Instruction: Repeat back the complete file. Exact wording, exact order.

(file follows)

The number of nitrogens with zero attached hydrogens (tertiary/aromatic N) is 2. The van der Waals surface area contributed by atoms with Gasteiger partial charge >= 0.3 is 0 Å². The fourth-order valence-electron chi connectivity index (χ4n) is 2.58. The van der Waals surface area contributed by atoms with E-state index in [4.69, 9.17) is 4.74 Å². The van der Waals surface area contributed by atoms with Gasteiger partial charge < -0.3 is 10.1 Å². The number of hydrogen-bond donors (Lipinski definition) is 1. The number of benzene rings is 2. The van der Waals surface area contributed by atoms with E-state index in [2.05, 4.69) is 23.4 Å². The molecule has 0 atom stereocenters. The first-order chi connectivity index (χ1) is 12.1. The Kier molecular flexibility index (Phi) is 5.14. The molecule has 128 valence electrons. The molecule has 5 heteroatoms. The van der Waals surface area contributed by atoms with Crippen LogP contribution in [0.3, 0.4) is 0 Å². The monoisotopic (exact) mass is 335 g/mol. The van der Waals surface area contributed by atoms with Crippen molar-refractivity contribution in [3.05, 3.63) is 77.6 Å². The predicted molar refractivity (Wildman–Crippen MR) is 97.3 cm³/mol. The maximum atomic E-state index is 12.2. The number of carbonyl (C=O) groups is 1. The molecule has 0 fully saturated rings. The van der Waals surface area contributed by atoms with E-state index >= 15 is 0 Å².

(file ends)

The number of nitrogens with zero attached hydrogens (tertiary/aromatic N) is 2. The van der Waals surface area contributed by atoms with Gasteiger partial charge >= 0.3 is 0 Å². The fourth-order valence-electron chi connectivity index (χ4n) is 2.58. The van der Waals surface area contributed by atoms with E-state index in [4.69, 9.17) is 4.74 Å². The van der Waals surface area contributed by atoms with Gasteiger partial charge < -0.3 is 10.1 Å². The number of hydrogen-bond donors (Lipinski definition) is 1. The number of benzene rings is 2. The van der Waals surface area contributed by atoms with E-state index in [2.05, 4.69) is 23.4 Å². The molecule has 0 atom stereocenters. The first-order chi connectivity index (χ1) is 12.1. The Kier molecular flexibility index (Phi) is 5.14. The molecule has 128 valence electrons. The molecule has 5 heteroatoms. The van der Waals surface area contributed by atoms with Crippen LogP contribution in [0.3, 0.4) is 0 Å². The monoisotopic (exact) mass is 335 g/mol. The van der Waals surface area contributed by atoms with Crippen molar-refractivity contribution in [3.05, 3.63) is 77.6 Å². The predicted molar refractivity (Wildman–Crippen MR) is 97.3 cm³/mol. The maximum atomic E-state index is 12.2. The number of carbonyl (C=O) groups is 1. The molecule has 0 fully saturated rings. The van der Waals surface area contributed by atoms with E-state index >= 15 is 0 Å².